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UCSI LAUNCHES NEW AQUATIC SCIENCE CLUB


KUALA LUMPUR: Buoyed by the success of its aquatic science degree, UCSI University (UCSI) launched the Aquatic Science club for students with an interest in discovering more about aquatic life and conservation. 

According to club advisor Assistant Professor Dr Teo Swee Sen, who is also the head of the aquatic science programme, the club aims to become a platform for both students and the public to be involved in aquatic conservation. Most club events will be opened to the public and activities include scuba diving lessons and aquascaping – a form of underwater landscaping. 

The club’s activities is supported by the university, which has invested heavily in its new dry and wet labs equipped with aquarium tanks ranging from one to eight feet in length. The new facility is home to the jellyfish kreisel tank. The kreisel tank is a carefully designed circular aquarium made specifically for jellyfish and seahorses that are sensitive to water pumps or even the corners of the tank itself. 

The launch took place on 30 January 2016 and was officiated by UCSI’s Founder and Group CEO, Dato’ Peter Ng.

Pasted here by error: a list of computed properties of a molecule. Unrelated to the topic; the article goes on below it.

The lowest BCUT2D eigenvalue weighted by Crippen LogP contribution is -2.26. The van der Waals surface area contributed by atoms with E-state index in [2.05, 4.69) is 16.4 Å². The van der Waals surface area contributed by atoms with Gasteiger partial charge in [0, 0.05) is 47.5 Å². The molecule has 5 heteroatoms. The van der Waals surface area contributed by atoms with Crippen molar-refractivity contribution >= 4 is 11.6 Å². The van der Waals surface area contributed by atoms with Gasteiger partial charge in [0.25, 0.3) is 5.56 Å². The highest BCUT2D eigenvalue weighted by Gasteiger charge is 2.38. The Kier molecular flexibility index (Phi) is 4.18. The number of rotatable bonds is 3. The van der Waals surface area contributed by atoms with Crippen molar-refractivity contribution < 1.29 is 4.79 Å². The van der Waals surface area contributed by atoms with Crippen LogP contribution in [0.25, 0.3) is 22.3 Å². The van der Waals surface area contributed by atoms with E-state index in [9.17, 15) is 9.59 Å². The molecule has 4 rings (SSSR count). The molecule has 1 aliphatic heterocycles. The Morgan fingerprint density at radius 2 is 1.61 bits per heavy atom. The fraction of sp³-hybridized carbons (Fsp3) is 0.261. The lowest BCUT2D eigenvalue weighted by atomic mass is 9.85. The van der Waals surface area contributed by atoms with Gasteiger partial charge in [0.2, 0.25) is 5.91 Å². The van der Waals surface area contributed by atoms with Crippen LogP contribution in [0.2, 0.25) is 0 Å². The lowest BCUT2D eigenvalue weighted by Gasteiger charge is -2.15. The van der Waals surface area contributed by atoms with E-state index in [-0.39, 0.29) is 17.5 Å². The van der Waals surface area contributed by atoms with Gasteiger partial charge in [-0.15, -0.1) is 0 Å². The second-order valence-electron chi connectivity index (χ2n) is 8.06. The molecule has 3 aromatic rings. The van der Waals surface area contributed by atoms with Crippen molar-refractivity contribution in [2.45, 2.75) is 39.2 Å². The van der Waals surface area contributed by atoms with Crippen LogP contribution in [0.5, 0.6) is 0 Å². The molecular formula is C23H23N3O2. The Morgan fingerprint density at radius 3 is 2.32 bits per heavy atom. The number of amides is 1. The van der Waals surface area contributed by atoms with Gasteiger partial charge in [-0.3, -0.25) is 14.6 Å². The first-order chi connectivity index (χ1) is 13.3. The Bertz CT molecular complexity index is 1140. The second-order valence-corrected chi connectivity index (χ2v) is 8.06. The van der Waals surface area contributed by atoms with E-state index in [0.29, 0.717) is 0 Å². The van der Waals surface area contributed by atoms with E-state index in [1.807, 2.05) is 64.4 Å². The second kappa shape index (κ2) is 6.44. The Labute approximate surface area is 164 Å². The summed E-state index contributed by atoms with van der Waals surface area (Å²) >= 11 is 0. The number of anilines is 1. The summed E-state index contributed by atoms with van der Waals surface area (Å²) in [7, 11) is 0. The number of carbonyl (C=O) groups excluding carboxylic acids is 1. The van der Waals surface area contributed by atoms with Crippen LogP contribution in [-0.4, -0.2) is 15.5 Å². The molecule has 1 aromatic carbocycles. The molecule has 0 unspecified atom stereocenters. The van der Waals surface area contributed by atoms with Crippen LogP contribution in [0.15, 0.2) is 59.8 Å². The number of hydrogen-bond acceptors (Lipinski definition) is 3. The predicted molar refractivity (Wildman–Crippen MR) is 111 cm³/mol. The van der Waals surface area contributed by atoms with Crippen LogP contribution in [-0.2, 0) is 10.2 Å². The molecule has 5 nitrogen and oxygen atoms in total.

In his speech, Dato’ Ng reminded students that it is humanity’s responsibility to preserve marine habitats. He added that there is a lack of awareness about the aquatic ecosystem in the country and the establishment of the Aquatic Science club is a step in the right direction towards cultivating conservation habits amongst the younger generation. 

“One thing we can do is to care for our oceans by actively participating in efforts to save it. We need to rehabilitate our oceans which are so damaged to the point where bleached corals are aplenty as are broken bits of corals on the sea bed,” he shared. 

He added that Malaysia is a country known for the beauty of its beaches and islands, and education has a role to play to ensure this is passed on to the next generation. 

Education is expected to be a popular choice for those looking to do their bit for the environment in the future. 

“The future in aquatic science is tremendous and there are numerous opportunities for the application of the relevant knowledge in the market today, especially with the increasing scarcity of marine wildlife,” he said.